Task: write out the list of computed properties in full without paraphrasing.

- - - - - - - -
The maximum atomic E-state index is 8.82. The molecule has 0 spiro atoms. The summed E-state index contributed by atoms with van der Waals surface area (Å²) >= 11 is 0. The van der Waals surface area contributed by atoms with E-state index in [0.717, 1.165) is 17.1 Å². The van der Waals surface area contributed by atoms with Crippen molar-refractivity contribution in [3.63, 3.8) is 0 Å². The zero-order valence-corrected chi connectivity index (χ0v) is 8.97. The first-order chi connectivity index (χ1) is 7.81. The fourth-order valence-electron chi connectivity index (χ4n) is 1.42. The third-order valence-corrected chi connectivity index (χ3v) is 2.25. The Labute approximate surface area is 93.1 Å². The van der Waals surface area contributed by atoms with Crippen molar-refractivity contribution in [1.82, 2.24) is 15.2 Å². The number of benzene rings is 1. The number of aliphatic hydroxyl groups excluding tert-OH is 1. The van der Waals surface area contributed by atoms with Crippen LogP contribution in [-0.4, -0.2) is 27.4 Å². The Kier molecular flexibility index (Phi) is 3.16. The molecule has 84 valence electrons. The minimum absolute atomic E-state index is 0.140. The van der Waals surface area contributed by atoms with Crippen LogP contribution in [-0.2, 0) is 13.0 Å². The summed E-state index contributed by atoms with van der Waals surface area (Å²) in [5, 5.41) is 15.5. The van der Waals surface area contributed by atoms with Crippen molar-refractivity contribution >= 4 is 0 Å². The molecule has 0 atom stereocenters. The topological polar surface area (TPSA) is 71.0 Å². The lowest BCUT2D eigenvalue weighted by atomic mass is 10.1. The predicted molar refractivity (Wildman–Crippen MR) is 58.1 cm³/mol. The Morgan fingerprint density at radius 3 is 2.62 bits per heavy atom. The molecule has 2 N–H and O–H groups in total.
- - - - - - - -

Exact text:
The maximum atomic E-state index is 8.82. The molecule has 0 spiro atoms. The summed E-state index contributed by atoms with van der Waals surface area (Å²) >= 11 is 0. The van der Waals surface area contributed by atoms with E-state index in [0.717, 1.165) is 17.1 Å². The van der Waals surface area contributed by atoms with Crippen molar-refractivity contribution in [3.63, 3.8) is 0 Å². The zero-order valence-corrected chi connectivity index (χ0v) is 8.97. The first-order chi connectivity index (χ1) is 7.81. The fourth-order valence-electron chi connectivity index (χ4n) is 1.42. The third-order valence-corrected chi connectivity index (χ3v) is 2.25. The Labute approximate surface area is 93.1 Å². The van der Waals surface area contributed by atoms with Crippen molar-refractivity contribution in [1.82, 2.24) is 15.2 Å². The number of benzene rings is 1. The number of aliphatic hydroxyl groups excluding tert-OH is 1. The van der Waals surface area contributed by atoms with Crippen LogP contribution in [-0.4, -0.2) is 27.4 Å². The Kier molecular flexibility index (Phi) is 3.16. The molecule has 84 valence electrons. The minimum absolute atomic E-state index is 0.140. The van der Waals surface area contributed by atoms with Crippen LogP contribution in [-0.2, 0) is 13.0 Å². The summed E-state index contributed by atoms with van der Waals surface area (Å²) in [5, 5.41) is 15.5. The van der Waals surface area contributed by atoms with Crippen molar-refractivity contribution >= 4 is 0 Å². The molecule has 0 atom stereocenters. The topological polar surface area (TPSA) is 71.0 Å². The lowest BCUT2D eigenvalue weighted by atomic mass is 10.1. The predicted molar refractivity (Wildman–Crippen MR) is 58.1 cm³/mol. The Morgan fingerprint density at radius 3 is 2.62 bits per heavy atom. The molecule has 2 N–H and O–H groups in total.